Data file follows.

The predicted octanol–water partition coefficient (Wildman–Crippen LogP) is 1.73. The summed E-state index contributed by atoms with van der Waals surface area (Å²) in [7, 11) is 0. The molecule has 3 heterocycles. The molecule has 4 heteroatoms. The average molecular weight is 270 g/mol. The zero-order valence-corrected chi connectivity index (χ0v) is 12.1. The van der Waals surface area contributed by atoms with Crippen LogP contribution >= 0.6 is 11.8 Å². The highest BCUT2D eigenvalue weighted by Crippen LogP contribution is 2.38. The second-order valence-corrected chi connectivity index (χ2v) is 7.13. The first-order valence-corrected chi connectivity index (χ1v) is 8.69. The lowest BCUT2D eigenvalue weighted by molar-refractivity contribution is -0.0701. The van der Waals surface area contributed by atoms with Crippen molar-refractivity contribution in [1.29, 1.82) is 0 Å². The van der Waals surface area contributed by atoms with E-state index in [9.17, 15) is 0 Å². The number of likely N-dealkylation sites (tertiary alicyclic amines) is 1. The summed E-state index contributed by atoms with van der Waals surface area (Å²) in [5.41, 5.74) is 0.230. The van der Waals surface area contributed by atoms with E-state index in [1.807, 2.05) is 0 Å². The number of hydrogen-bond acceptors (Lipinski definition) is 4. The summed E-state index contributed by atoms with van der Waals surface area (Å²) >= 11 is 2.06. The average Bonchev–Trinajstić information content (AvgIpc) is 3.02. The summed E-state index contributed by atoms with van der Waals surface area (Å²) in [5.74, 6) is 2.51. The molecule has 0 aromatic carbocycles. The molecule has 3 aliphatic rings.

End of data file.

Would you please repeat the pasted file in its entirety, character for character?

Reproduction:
The predicted octanol–water partition coefficient (Wildman–Crippen LogP) is 1.73. The summed E-state index contributed by atoms with van der Waals surface area (Å²) in [7, 11) is 0. The molecule has 3 heterocycles. The molecule has 4 heteroatoms. The average molecular weight is 270 g/mol. The zero-order valence-corrected chi connectivity index (χ0v) is 12.1. The van der Waals surface area contributed by atoms with Crippen LogP contribution >= 0.6 is 11.8 Å². The highest BCUT2D eigenvalue weighted by Crippen LogP contribution is 2.38. The second-order valence-corrected chi connectivity index (χ2v) is 7.13. The first-order valence-corrected chi connectivity index (χ1v) is 8.69. The lowest BCUT2D eigenvalue weighted by molar-refractivity contribution is -0.0701. The van der Waals surface area contributed by atoms with Crippen molar-refractivity contribution in [1.29, 1.82) is 0 Å². The van der Waals surface area contributed by atoms with E-state index in [9.17, 15) is 0 Å². The number of likely N-dealkylation sites (tertiary alicyclic amines) is 1. The summed E-state index contributed by atoms with van der Waals surface area (Å²) in [5.41, 5.74) is 0.230. The van der Waals surface area contributed by atoms with E-state index in [1.807, 2.05) is 0 Å². The number of hydrogen-bond acceptors (Lipinski definition) is 4. The summed E-state index contributed by atoms with van der Waals surface area (Å²) >= 11 is 2.06. The average Bonchev–Trinajstić information content (AvgIpc) is 3.02. The summed E-state index contributed by atoms with van der Waals surface area (Å²) in [5.74, 6) is 2.51. The molecule has 0 aromatic carbocycles. The molecule has 3 aliphatic rings.